I’ve never thought that any of the prophets (pbut) had the “free will” to become a Prophet or not. I’ve always thought that each and every Prophet was chosen by Allah (swt) to be either a nabi and/or rasul. (Apparently Wikipedia agrees with me. 😉 )

  3. I’m glad all this talk about Messiah has stirred up so much! It’s a great topic. I will have to say, though, that in Judaism there is also no free-will associated with prophecy. If we look closely at those throughout the Hebrew Bible who became prophets we will notice that being a prophet is something seemingly random to us and dictated solely by God’s choosing as to whom gets his message. Indeed, think of Jonah, who resisted accepting God’s demand and suffered until he did. But we can talk more later about how one becomes a prophet and why later. Onto the meat and potatoes, which are your questions.

    As for two ideas of Messiah in Christianity, I’m not entirely sure that’s the case. I think it may be better to look at it as a development from one to the other and at one time a certain understanding dominated the other. That doesn’t mean, however, that the ideas were separate in the minds of Christians. They always considered Jesus to be the bringer of both things.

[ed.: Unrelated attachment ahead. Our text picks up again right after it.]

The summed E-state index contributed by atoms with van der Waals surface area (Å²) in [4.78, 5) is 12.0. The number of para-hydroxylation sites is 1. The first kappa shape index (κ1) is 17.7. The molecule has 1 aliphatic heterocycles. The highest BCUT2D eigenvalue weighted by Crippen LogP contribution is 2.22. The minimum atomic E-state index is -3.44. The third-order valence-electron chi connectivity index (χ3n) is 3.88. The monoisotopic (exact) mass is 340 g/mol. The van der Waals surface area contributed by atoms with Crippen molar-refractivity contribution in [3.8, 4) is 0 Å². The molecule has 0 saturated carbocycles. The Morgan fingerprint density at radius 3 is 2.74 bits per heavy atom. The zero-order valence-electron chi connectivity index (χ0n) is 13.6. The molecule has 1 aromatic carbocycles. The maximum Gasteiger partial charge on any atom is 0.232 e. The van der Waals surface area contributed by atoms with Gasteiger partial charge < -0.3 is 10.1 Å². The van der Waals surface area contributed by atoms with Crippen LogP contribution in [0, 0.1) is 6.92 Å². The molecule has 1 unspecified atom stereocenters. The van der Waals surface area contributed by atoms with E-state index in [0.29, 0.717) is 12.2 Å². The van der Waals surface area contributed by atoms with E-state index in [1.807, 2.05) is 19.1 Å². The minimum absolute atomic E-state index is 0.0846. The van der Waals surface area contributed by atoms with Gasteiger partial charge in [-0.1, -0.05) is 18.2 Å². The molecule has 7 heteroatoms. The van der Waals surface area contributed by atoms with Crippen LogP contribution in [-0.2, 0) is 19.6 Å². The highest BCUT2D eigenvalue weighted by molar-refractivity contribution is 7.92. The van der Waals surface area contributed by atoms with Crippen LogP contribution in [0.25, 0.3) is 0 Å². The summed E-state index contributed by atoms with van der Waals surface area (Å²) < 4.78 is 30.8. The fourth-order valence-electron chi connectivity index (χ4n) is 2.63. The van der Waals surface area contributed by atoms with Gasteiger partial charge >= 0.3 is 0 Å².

I think it’s fascinating that you bring up the predetermination of the crucifixion. You are spot on! The crucifixion does have to be a predetermined event in Christian theology and indeed, Jesus himself acknowledges and accepts his impending death (in the gospels) and Paul even speaks of it as if it absolutely had to happen. What’s important to remember when you asked your follow up question (does that mean that Jesus could never have been intended as the Jewish Messiah-King?) is that the gospels and the Pauline letters were written after Jesus’ death by people who had no contact with Jesus himself. Mark was four degrees of separation from Jesus, Matthew five (based on Mark), Luke five and John anywhere from 5-8 depending on where you’re reading. Paul was closer in time to Jesus (the 50s of the first century) but he didn’t know Jesus.

    My point is that telling a story with predetermined events is VERY EASY when you already know the outcome of those events and are a product of the development of theology since those events! Indeed, the crucifixion was portrayed as predetermined because only through suffering could Jesus save us and only through accepting him will we be saved and therefore never suffer again. It all had to happen.

    The interesting element of that is how the Romans and Jews and all those involved in the story are hated and persecuted for centuries for their ancestors’ part in the story yet without them the story could never have happened and salvation never have been accessible.